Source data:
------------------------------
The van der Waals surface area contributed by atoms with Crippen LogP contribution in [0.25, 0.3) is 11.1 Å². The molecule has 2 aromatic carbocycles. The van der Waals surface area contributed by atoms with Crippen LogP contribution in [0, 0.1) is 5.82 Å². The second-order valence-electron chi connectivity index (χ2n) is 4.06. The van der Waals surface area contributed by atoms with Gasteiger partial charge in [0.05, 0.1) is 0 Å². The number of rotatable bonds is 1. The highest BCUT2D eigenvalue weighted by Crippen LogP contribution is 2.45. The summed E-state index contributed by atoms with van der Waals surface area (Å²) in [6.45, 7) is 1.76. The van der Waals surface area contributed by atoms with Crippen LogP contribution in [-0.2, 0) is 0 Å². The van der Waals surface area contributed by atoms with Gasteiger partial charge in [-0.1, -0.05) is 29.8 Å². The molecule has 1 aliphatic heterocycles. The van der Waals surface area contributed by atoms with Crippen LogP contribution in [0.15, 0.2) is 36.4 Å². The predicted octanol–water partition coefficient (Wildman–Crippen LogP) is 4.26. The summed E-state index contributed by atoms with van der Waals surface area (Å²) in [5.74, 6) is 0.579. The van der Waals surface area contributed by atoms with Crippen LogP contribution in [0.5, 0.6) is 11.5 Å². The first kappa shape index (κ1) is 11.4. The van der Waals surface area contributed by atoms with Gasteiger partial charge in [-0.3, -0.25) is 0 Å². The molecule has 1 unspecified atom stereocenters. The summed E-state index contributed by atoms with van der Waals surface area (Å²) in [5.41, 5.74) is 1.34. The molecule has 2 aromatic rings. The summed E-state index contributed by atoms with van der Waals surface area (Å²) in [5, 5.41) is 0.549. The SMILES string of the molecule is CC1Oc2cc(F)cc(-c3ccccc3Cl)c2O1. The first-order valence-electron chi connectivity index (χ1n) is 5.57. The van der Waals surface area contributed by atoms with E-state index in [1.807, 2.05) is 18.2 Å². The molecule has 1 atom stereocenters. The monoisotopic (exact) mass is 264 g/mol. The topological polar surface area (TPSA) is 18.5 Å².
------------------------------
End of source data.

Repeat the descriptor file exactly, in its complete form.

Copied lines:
The van der Waals surface area contributed by atoms with Crippen LogP contribution in [0.25, 0.3) is 11.1 Å². The molecule has 2 aromatic carbocycles. The van der Waals surface area contributed by atoms with Crippen LogP contribution in [0, 0.1) is 5.82 Å². The second-order valence-electron chi connectivity index (χ2n) is 4.06. The van der Waals surface area contributed by atoms with Gasteiger partial charge in [0.05, 0.1) is 0 Å². The number of rotatable bonds is 1. The highest BCUT2D eigenvalue weighted by Crippen LogP contribution is 2.45. The summed E-state index contributed by atoms with van der Waals surface area (Å²) in [6.45, 7) is 1.76. The van der Waals surface area contributed by atoms with Crippen LogP contribution in [-0.2, 0) is 0 Å². The van der Waals surface area contributed by atoms with Gasteiger partial charge in [-0.1, -0.05) is 29.8 Å². The molecule has 1 aliphatic heterocycles. The van der Waals surface area contributed by atoms with Crippen LogP contribution in [0.15, 0.2) is 36.4 Å². The predicted octanol–water partition coefficient (Wildman–Crippen LogP) is 4.26. The summed E-state index contributed by atoms with van der Waals surface area (Å²) in [5.74, 6) is 0.579. The van der Waals surface area contributed by atoms with Crippen LogP contribution in [0.5, 0.6) is 11.5 Å². The first kappa shape index (κ1) is 11.4. The van der Waals surface area contributed by atoms with Gasteiger partial charge in [-0.3, -0.25) is 0 Å². The molecule has 1 unspecified atom stereocenters. The summed E-state index contributed by atoms with van der Waals surface area (Å²) in [5.41, 5.74) is 1.34. The molecule has 2 aromatic rings. The summed E-state index contributed by atoms with van der Waals surface area (Å²) in [5, 5.41) is 0.549. The SMILES string of the molecule is CC1Oc2cc(F)cc(-c3ccccc3Cl)c2O1. The first-order valence-electron chi connectivity index (χ1n) is 5.57. The van der Waals surface area contributed by atoms with E-state index in [1.807, 2.05) is 18.2 Å². The molecule has 1 atom stereocenters. The monoisotopic (exact) mass is 264 g/mol. The topological polar surface area (TPSA) is 18.5 Å².